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Nation and world briefs


Pittsburgh parishes asked to collect funds for Jewish congregations

PITTSBURGH — Parishes throughout the Diocese of Pittsburgh will take up a special collection for the three Jewish congregations that worship at the Tree of Life Synagogue, which was attacked by a gunman. Pittsburgh Bishop David A. Zubik asked that the collection be taken at Masses the weekend of Nov. 10-11. “This collection is a gift of love and solidarity from one religious community to another, to say that the Catholic people of southwestern Pennsylvania suffer with you and we are here to support you,” Bishop Zubik wrote in a statement Nov. 2. “The congregations at Tree of Life are free to use these donations in whatever way they believe is right, to help their members recover and to restore their house of worship.” In announcing the collection, the diocese said families of the 11 people who died and two others who were injured faced expenses. The synagogue also sustained damage that will require repair and renovation. A 46-year-old Pittsburgh man, Robert Bowers, has been charged with dozens of counts in federal court in connection with the Oct. 27 incident. He pleaded not guilty during a court appearance Nov. 1.

New York bishop removed from ministry pending review of abuse claim

WASHINGTON — A New York auxiliary bishop has been removed from public ministry pending a Vatican review of a decades-old accusation of sexual abuse against him, a claim he denies, the Archdiocese of New York stated in a letter released Oct. 31. The letter dated Oct. 29 was sent to parishioners of Our Lady of Refuge in the Bronx, where Auxiliary Bishop John J. Jenik was the pastor until late October. In a video made public via Twitter on Oct. 31, New York Cardinal Timothy M. Dolan said he had met with parishioners the day before to inform them of the developments, which included Bishop Jenik stepping way from public ministry. “This is sad for all of us, this is sad for the victim,” Cardinal Dolan said in the video. Its accompanying tweet references “an allegation of sexual abuse of a minor.” The archdiocese also provided Catholic News Service an undated letter written by Bishop Jenik to his parish in which he denies the accusation. “I will ask the Vatican, which has ultimate jurisdiction over such cases, to review the matter, with the hope of ultimately proving my innocence,” the bishop wrote in the letter.


Pope focuses on ‘good politics’ for 2019 World Peace Day message

VATICAN CITY — The world will not have peace without people having mutual trust and respecting each other’s word, the Vatican said as it announced Pope Francis’ 2019 World Peace Day message would focus on “good politics. Good politics is at the service of peace” will be the theme for the Jan. 1 commemoration and for the message Pope Francis will write for the occasion, said a Vatican communique published Nov. 6, the day midterm elections were held in the United States to determine the political makeup of Congress for the next two years as well as a number of posts for state governors and city mayors. The pope’s full message for World Peace Day, traditionally released by the Vatican in mid-December, is sent, through Vatican diplomats, to the leaders of nations around the world.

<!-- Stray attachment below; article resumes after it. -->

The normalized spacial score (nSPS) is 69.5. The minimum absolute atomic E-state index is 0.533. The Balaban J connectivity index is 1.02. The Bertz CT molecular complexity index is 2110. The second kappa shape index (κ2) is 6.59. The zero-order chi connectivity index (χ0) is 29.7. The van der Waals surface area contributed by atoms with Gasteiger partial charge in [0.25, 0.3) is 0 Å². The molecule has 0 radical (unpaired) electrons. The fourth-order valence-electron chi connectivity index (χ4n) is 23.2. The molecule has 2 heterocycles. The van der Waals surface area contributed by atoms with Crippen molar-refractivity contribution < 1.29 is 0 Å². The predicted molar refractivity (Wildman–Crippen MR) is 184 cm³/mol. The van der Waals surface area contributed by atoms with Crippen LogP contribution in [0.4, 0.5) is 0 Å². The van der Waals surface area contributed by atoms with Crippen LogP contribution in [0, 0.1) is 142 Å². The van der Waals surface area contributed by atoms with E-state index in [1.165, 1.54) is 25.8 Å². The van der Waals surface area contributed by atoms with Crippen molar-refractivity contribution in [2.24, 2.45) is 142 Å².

Pope: All Souls feast is time to remember, to hope

ROME — The Mass for the feast of All Souls is “realistic, concrete” in calling Catholics to remember the people and events of their past, to consider how they live today and to hope for eternal life with God and their loved ones who preceded them, Pope Francis said. Celebrating an outdoor Mass Nov. 2, the feast of All Souls, in Rome’s Laurentino cemetery, the pope said remembering “those who walked before us” is not only about the beloved dead, but also about remembering that each person has a history, a family and is part of something larger than themselves. “Remembering is what strengthens a people because they feel rooted,” they have an identity and history, he said. “Memory reminds us that we are not alone. We are part of a people.” With hundreds of people gathered at the windy cemetery where their loved ones are buried, Pope Francis pointed to the tombstones and the mausoleum behind the crowd, noting that they represent “the many people who have shared part of our journey. It is not easy to remember,” the pope said. “Often we tire at the thought of looking back, of asking ‘What happened in my life, my family, my people,’ but today is a day for remembering.”

Brazil’s new Catholic president promises conservative moral agenda

SAO PAULO — Brazilian President-elect Jair Bolsonaro, a Catholic who campaigned to rid the nation of corruption, will take office Jan. 1 with a conservative moral agenda. “I want to thank God for this mission, because Brazil is in a somewhat complicated situation, with an ethical, moral and economic crisis. I am sure that I am not the most qualified, but God enables the chosen ones,” Bolsonaro told the media after his late-October victory, with a statue of Our Lady of Aparecida, Brazil’s patron saint, behind him. Bolsonaro’s victory has been linked to the support of the evangelical community in Brazil. Although Brazil is the most populous Catholic country on earth, the number of evangelicals has been growing at a rapid pace in recent decades. Bolsonaro attracted these Christian devotees with his strong views on issues such as abortion, LGBT rights and traditional family values.

— Catholic News Service

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